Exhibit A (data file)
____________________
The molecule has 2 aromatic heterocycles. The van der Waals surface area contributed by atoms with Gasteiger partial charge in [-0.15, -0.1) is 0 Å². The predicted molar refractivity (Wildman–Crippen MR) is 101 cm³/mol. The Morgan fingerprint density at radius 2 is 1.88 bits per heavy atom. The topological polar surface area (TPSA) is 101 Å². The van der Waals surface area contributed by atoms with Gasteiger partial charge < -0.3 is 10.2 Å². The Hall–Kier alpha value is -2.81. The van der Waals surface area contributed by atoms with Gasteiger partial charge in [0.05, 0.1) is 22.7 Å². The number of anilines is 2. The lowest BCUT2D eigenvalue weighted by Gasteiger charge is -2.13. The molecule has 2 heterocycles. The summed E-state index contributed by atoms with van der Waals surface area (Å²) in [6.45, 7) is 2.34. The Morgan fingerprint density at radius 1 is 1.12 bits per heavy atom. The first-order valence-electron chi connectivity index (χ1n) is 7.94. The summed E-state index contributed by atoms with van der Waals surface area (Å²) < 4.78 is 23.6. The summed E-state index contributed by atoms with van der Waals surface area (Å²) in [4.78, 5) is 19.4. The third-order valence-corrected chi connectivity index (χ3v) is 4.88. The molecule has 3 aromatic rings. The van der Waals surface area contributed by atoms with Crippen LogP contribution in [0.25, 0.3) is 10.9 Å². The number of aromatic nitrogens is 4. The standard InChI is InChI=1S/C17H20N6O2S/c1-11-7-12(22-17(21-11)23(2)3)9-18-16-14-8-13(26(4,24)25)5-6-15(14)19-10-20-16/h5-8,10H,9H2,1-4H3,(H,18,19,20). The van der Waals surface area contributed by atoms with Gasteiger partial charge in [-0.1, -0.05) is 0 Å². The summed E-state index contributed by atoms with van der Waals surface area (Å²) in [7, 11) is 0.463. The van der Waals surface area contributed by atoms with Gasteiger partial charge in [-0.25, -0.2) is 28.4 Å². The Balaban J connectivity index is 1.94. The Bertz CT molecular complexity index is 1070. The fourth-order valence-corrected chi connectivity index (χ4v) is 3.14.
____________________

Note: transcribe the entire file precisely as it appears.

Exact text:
The molecule has 2 aromatic heterocycles. The van der Waals surface area contributed by atoms with Gasteiger partial charge in [-0.15, -0.1) is 0 Å². The predicted molar refractivity (Wildman–Crippen MR) is 101 cm³/mol. The Morgan fingerprint density at radius 2 is 1.88 bits per heavy atom. The topological polar surface area (TPSA) is 101 Å². The van der Waals surface area contributed by atoms with Gasteiger partial charge < -0.3 is 10.2 Å². The Hall–Kier alpha value is -2.81. The van der Waals surface area contributed by atoms with Gasteiger partial charge in [0.05, 0.1) is 22.7 Å². The number of anilines is 2. The lowest BCUT2D eigenvalue weighted by Gasteiger charge is -2.13. The molecule has 2 heterocycles. The summed E-state index contributed by atoms with van der Waals surface area (Å²) in [6.45, 7) is 2.34. The Morgan fingerprint density at radius 1 is 1.12 bits per heavy atom. The first-order valence-electron chi connectivity index (χ1n) is 7.94. The summed E-state index contributed by atoms with van der Waals surface area (Å²) < 4.78 is 23.6. The summed E-state index contributed by atoms with van der Waals surface area (Å²) in [4.78, 5) is 19.4. The third-order valence-corrected chi connectivity index (χ3v) is 4.88. The molecule has 3 aromatic rings. The van der Waals surface area contributed by atoms with Crippen LogP contribution in [0.25, 0.3) is 10.9 Å². The number of aromatic nitrogens is 4. The standard InChI is InChI=1S/C17H20N6O2S/c1-11-7-12(22-17(21-11)23(2)3)9-18-16-14-8-13(26(4,24)25)5-6-15(14)19-10-20-16/h5-8,10H,9H2,1-4H3,(H,18,19,20). The van der Waals surface area contributed by atoms with Gasteiger partial charge in [-0.1, -0.05) is 0 Å². The summed E-state index contributed by atoms with van der Waals surface area (Å²) in [7, 11) is 0.463. The van der Waals surface area contributed by atoms with Gasteiger partial charge in [-0.25, -0.2) is 28.4 Å². The Balaban J connectivity index is 1.94. The Bertz CT molecular complexity index is 1070. The fourth-order valence-corrected chi connectivity index (χ4v) is 3.14.